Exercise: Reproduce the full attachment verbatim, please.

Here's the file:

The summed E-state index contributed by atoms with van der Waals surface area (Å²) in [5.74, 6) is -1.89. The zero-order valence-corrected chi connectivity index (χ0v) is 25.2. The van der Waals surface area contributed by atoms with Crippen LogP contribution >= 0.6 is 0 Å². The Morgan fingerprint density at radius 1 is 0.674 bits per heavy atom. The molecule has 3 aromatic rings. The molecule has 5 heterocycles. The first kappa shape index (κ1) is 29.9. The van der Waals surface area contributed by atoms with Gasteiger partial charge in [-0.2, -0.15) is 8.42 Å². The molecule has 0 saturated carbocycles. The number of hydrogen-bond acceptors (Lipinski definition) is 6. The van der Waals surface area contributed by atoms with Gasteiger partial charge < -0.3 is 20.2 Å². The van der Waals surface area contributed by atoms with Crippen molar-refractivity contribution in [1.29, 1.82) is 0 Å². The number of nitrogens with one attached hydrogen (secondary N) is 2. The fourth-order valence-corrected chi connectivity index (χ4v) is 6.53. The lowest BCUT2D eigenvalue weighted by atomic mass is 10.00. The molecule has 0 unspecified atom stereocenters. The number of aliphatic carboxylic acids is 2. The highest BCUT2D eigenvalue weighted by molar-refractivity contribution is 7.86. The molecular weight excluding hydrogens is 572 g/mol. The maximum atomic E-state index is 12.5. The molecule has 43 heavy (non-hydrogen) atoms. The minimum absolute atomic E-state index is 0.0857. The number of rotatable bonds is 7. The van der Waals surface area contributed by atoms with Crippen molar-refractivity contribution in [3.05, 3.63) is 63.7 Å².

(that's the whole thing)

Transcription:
The summed E-state index contributed by atoms with van der Waals surface area (Å²) in [5.74, 6) is -1.89. The zero-order valence-corrected chi connectivity index (χ0v) is 25.2. The van der Waals surface area contributed by atoms with Crippen LogP contribution >= 0.6 is 0 Å². The Morgan fingerprint density at radius 1 is 0.674 bits per heavy atom. The molecule has 3 aromatic rings. The molecule has 5 heterocycles. The first kappa shape index (κ1) is 29.9. The van der Waals surface area contributed by atoms with Gasteiger partial charge in [-0.2, -0.15) is 8.42 Å². The molecule has 0 saturated carbocycles. The number of hydrogen-bond acceptors (Lipinski definition) is 6. The van der Waals surface area contributed by atoms with Gasteiger partial charge < -0.3 is 20.2 Å². The van der Waals surface area contributed by atoms with Crippen molar-refractivity contribution in [1.29, 1.82) is 0 Å². The number of nitrogens with one attached hydrogen (secondary N) is 2. The fourth-order valence-corrected chi connectivity index (χ4v) is 6.53. The lowest BCUT2D eigenvalue weighted by atomic mass is 10.00. The molecule has 0 unspecified atom stereocenters. The number of aliphatic carboxylic acids is 2. The highest BCUT2D eigenvalue weighted by molar-refractivity contribution is 7.86. The molecular weight excluding hydrogens is 572 g/mol. The maximum atomic E-state index is 12.5. The molecule has 43 heavy (non-hydrogen) atoms. The minimum absolute atomic E-state index is 0.0857. The number of rotatable bonds is 7. The van der Waals surface area contributed by atoms with Crippen molar-refractivity contribution in [3.05, 3.63) is 63.7 Å².